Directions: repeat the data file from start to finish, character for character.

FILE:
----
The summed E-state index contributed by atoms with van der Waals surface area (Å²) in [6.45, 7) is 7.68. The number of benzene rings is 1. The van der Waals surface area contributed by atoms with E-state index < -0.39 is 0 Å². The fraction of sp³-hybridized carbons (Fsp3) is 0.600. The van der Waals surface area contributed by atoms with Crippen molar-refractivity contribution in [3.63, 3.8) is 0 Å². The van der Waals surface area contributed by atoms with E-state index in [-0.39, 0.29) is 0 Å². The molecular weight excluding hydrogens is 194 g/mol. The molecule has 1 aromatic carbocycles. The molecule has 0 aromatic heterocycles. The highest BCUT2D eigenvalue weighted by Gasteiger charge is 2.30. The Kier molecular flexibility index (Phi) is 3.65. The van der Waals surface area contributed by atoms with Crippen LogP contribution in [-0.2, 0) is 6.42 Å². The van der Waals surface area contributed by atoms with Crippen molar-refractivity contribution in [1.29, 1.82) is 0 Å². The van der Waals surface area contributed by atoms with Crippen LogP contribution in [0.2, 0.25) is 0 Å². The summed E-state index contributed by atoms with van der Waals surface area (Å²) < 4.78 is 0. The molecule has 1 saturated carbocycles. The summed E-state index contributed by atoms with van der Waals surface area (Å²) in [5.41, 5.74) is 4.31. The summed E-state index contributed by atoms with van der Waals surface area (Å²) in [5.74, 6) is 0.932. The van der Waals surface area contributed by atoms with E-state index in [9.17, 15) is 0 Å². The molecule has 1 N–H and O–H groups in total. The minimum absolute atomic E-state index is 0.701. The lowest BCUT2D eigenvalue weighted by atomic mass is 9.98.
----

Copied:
The summed E-state index contributed by atoms with van der Waals surface area (Å²) in [6.45, 7) is 7.68. The number of benzene rings is 1. The van der Waals surface area contributed by atoms with E-state index < -0.39 is 0 Å². The fraction of sp³-hybridized carbons (Fsp3) is 0.600. The van der Waals surface area contributed by atoms with Crippen molar-refractivity contribution in [3.63, 3.8) is 0 Å². The van der Waals surface area contributed by atoms with E-state index in [-0.39, 0.29) is 0 Å². The molecular weight excluding hydrogens is 194 g/mol. The molecule has 1 aromatic carbocycles. The molecule has 0 aromatic heterocycles. The highest BCUT2D eigenvalue weighted by Gasteiger charge is 2.30. The Kier molecular flexibility index (Phi) is 3.65. The van der Waals surface area contributed by atoms with Crippen LogP contribution in [-0.2, 0) is 6.42 Å². The van der Waals surface area contributed by atoms with Crippen molar-refractivity contribution in [1.29, 1.82) is 0 Å². The van der Waals surface area contributed by atoms with Crippen LogP contribution in [0.2, 0.25) is 0 Å². The summed E-state index contributed by atoms with van der Waals surface area (Å²) < 4.78 is 0. The molecule has 1 saturated carbocycles. The summed E-state index contributed by atoms with van der Waals surface area (Å²) in [5.41, 5.74) is 4.31. The summed E-state index contributed by atoms with van der Waals surface area (Å²) in [5.74, 6) is 0.932. The van der Waals surface area contributed by atoms with E-state index in [9.17, 15) is 0 Å². The molecule has 1 N–H and O–H groups in total. The minimum absolute atomic E-state index is 0.701. The lowest BCUT2D eigenvalue weighted by atomic mass is 9.98.